Motorcycle Brokers

Who the heck are they?
My favorite pastime, other than spending quality time on my dirt bike, is
spending quality time reading what others say about their dirt bikes. Every
month or so I read a discussion thread questioning how a company called
Motorcycle Brokers can sell dirt bikes so cheap. I wondered the same thing
during the summer of 2003 and did a little investigating.

Motorcycle Brokers is actually a company doing business as Goodfellow
Racing, located just outside Vancouver in North Delta, BC Canada. Zach
Graham is the man in charge, and his business is selling new dirt bikes,
ATV’s, snowmobiles, and personal watercraft. He does it differently than
most, as his primary sales mechanism appears to be the internet. You may
have seen new 2003 KX250’s listed on eBay for $3,899. That’s Zach and
Goodfellow Racing. Although they sell off-road vehicles made by most of
the major manufacturers, they’re a bit selective on what they offer. The
motorcycle inventory list on the Motorcycle Brokers web site shows plenty
of motocrossers and a few enduro bikes, but not much else.

Goodfellow Racing is careful to call themselves a “broker/wholesaler” and
not a dealer. Probably a reason for that, possibly having to do with the fact
that U.S. dealers surely can’t be excited about the Motorcycle Brokers
sales model. I've been told Canadian import taxes on these vehicles are
less than U.S. import taxes, so that’s apparently how Goodfellow Racing is
able to sell these vehicles for what appear to be razor-thin profit margins.
As Canadian-spec vehicles, the bikes are sometimes a little different than
what a U.S. dealer would sell. For example, the KTM EXC’s are described as
“Dual Sport California Spec” which means they come more or less street
legal (if you want a 300EXC with turn signals, you may be in luck). However,
most of the motocross bikes are no different than what’s sold in the U.S.

So how do you buy a Canadian dirt bike? Here’s how:

1. Call up Zach using the number on the web site (his cell phone, I think).
Ask him questions. When you’re ready to buy, he’ll give you the number of
Brandie at the Goodfellow Racing office.
2. Brandie will gather your critical information and give you the lowdown on
what you need to get your bike.
3. First things first…you gotta send them some money in U.S. dollars.
Cashiers check, money order, or wire transfer is preferred. Not sure you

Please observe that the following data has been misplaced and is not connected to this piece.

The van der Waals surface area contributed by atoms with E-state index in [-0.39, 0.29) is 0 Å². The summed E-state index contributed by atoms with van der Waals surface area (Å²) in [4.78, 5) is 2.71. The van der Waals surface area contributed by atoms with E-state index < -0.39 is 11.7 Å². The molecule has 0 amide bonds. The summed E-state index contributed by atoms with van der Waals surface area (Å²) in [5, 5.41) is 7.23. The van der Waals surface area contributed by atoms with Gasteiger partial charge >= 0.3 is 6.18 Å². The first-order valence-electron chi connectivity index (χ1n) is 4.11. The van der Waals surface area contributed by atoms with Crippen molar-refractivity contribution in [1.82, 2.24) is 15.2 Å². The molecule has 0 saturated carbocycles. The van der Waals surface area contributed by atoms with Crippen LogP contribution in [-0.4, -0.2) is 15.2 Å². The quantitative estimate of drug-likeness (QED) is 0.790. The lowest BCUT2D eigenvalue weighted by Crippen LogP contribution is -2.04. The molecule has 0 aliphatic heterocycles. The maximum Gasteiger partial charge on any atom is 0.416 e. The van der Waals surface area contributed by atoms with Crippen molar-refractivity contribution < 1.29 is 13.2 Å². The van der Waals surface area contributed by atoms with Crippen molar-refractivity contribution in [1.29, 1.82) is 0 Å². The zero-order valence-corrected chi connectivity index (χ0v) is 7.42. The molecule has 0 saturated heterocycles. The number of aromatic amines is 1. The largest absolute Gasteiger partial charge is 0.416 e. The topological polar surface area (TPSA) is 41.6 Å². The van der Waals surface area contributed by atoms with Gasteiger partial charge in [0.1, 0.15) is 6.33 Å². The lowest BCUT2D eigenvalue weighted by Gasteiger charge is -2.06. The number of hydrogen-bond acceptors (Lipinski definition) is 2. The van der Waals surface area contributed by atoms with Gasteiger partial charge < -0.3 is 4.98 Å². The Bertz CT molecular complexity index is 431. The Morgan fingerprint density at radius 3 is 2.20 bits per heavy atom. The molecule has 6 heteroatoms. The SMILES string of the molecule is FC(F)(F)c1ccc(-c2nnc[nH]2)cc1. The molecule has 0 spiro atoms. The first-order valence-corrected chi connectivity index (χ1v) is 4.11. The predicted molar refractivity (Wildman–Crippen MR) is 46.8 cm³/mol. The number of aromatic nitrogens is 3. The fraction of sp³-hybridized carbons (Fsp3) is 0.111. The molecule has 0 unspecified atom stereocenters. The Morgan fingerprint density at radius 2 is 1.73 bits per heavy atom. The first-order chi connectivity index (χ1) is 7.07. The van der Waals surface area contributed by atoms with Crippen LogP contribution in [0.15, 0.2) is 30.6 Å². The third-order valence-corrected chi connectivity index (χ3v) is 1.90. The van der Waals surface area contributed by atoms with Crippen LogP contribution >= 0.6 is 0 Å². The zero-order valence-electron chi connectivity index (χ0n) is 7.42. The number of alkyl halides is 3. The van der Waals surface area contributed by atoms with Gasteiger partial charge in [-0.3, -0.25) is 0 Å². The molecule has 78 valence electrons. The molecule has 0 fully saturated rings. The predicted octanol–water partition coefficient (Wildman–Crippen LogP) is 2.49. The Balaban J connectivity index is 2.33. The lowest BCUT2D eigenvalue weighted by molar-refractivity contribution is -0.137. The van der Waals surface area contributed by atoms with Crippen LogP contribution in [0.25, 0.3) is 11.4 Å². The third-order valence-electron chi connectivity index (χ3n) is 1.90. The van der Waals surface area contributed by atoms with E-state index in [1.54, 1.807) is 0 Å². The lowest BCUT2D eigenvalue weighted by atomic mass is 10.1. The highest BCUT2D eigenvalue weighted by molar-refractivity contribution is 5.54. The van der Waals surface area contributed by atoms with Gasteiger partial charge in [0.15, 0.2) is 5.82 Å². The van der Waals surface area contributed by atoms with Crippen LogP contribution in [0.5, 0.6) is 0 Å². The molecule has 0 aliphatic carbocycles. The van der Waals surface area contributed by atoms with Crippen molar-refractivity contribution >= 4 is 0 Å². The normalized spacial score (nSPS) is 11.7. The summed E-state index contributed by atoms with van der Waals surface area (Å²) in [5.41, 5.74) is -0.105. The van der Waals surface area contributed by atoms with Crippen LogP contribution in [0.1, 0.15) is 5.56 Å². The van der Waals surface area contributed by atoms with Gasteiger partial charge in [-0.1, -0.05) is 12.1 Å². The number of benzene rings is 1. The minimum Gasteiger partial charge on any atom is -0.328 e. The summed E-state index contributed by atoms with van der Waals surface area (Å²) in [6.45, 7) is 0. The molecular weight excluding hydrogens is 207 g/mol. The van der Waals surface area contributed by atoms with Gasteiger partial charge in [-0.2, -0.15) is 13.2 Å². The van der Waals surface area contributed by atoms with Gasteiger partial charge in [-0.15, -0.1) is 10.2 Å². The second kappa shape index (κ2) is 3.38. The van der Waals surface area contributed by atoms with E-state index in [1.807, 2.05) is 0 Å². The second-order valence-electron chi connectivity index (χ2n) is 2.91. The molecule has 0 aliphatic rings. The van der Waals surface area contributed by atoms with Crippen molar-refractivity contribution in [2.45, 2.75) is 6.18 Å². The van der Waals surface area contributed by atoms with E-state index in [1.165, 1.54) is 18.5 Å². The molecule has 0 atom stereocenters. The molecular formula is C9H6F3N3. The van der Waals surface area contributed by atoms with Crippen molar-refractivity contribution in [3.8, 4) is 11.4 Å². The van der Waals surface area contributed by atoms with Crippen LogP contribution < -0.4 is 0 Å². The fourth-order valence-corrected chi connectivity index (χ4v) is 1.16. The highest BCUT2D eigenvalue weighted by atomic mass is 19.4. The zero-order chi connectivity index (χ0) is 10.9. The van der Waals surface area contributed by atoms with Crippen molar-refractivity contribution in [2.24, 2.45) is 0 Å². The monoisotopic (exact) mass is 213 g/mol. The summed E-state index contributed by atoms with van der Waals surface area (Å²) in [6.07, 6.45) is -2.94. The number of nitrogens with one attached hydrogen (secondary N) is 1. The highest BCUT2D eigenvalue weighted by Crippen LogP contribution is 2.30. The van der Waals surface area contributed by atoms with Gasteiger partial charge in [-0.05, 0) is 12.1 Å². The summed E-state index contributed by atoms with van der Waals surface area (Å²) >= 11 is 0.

want to send thousands of dollars to someone you don’t know? You can
use PayPal (with credit card), but Motorcycle Brokers charges an extra 3%
to cover their transaction costs.
4. After receiving payment, Brandie sends out the
shipping information. The
bikes are shipped in the crate via Forward Air for $200. The day Brandie
received my cashier’s check for purchase of a 2003 KX250,
the bike was
shipped and she faxed me the tracking information.
5. My bike arrived at Forward Air’s freight terminal in St. Louis exactly one
week from its original shipping date. From there, it was my responsibility to
pick it up (although they might have arranged home delivery for extra cost).
6. I took delivery of the bike,
drove it home and put it together.

That’s it, pretty much.

From there, you get to decide whether or not you want to title the bike. I
didn't title the previous two bikes I purchased, but with the KX250 I decided
strange Canadian documentation might scare off potential buyers
when I sell the bike. Many buyers are okay with a Certificate of Origin in lieu
of a title, but I could only imagine the reaction to the documents that came
with my KX. Even though a title meant I would have to
pay sales tax on the
bike, I have a feeling I’ll get it back when the bike gets sold someday.

So, the title process began. We've all been to the Department of Motor
Vehicles, and I think it’s safe to say that no matter what state you live in, the
best way to describe the overall DMV experience is “challenging.” I didn't
even want to attempt what would surely be a painful procedure, full of blank
stares and “You wanna do what?” Since I was titling the bike in Illinois, I
visited a currency exchange in a town close to my parent’s farm. Why
would I go to a currency exchange to get a vehicle title? Because many of
them provide vehicle title and registration services. This can be especially
useful when you buy a used car from an individual. At the currency
exchange there’s a “hassle factor” of about 2 on a scale of 10, versus the
DMV which is more like 15 on a scale of 10. Again, just my personal
experience…maybe yours is different.

Anyway, the currency exchange that I used does many
title applications
every day. They probably send the paperwork directly to the State of Illinois
and know the specific individuals at the Secretary of State office where the
documents get processed. Although the currency exchange charges a fee
for title services, this seemed like a better alternative than wasting half a
day in the DMV office and probably having to follow up later on because I
didn't fill out the right form or some document ended up in the wrong place.
And even if the currency exchange didn't get something right the first time,
it was their problem, not mine.

As it turned out, the nice lady who handled my title application had never
processed an application for a Canadian vehicle, but she said she’d give it
her best shot. Whatever she did, it worked. The title application was done
over Thanksgiving and
the title arrived by Christmas.
My Continuing Quest for Cheap
A journey down the highway of frugality
Update June 2007:
It appears Zach Graham has moved on to other things, as the Motorcycle
Brokers website is no longer active. What follows is my 2003 account of an
interesting method of buying a motorcycle.
It's so duurty... Orange envy It's not easy being...oh hell, it IS pretty damn easy being green Homeboy